Scientists from McMaster University and elsewhere found that eating oily fish regularly can help prevent heart disease in high-risk people, such as those who have vascular disease.
The research was published in JAMA Internal Medicine and was conducted by Andrew Mente et al.
Omega-3s are nutrients you get from food (or supplements) that help build and maintain a healthy body. They’re key to the structure of every cell wall you have.
They’re also an energy source and help keep your heart, lungs, blood vessels, and immune system working the way they should.
Fish and other seafood (especially cold-water fatty fish, such as salmon, mackerel, tuna, herring, and sardines), nuts and seeds (such as flaxseed, chia seeds, and walnuts), and plant oils (such as flaxseed oil, soybean oil, and canola oil) are rich in omega-3.
Previous studies report inconsistent links between eating fish, a major source of omega-3 fatty acids, and risks of heart disease and death.
Whether the associations vary between people with and those without vascular disease is unknown.
In the current study, researchers aimed to solve the issue. They analyzed data from 147645 people (139 827 without heart disease and 7818 with heart disease) from 21 countries and 43,413 patients with vascular disease from 40 countries.
Vascular Disease affects the blood vessels that carry oxygen and nutrients throughout your body and remove waste from your tissues.
Common vascular problems happen because plaque (made of fat and cholesterol) slows down or blocks blood flow inside your arteries or veins.
The team recorded fish eating in these people using food frequency questionnaires.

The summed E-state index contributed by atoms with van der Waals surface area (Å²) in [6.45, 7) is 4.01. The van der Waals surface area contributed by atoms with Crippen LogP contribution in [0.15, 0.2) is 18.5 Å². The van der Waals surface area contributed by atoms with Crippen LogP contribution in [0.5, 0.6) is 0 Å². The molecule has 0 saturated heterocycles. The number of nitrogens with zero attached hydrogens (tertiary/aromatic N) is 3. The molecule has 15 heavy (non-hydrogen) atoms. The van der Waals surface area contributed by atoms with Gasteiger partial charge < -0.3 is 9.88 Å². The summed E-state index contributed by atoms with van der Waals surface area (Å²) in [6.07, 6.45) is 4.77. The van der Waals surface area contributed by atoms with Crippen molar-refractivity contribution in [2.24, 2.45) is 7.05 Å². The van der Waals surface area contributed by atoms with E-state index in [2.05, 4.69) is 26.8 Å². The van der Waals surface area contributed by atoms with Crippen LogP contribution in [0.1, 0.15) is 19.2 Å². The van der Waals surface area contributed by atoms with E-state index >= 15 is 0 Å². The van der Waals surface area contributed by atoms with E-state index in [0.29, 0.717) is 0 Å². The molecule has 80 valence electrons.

The researchers found that during 9 years of follow-up, compared with little or no fish intake (≤50 g/month), an intake of 350 g/week or more was not linked to the risk of major heart disease or death.
But in the patients with vascular disease, the risks of heart disease and death were lowest with intakes of at least 175 g/week (or approximately 2 servings/week) compared with 50 g/month or lower.
There was no further decrease in heart disease risk with consumption of 350 g/week or higher.
The team also found that fish with higher amounts of omega-3 fatty acids were strongly linked to a lower risk of heart disease.
The link between fish intake and lower risks of heart disease and death was found among patients with vascular disease but not in general populations.
Based on these findings, the team concluded that a minimal fish intake of 175 g (approximately 2 servings) weekly is linked to a lower risk of heart disease and death in people with vascular disease.
The consumption of fish (especially oily fish) should be examined in clinical studies of these patients.
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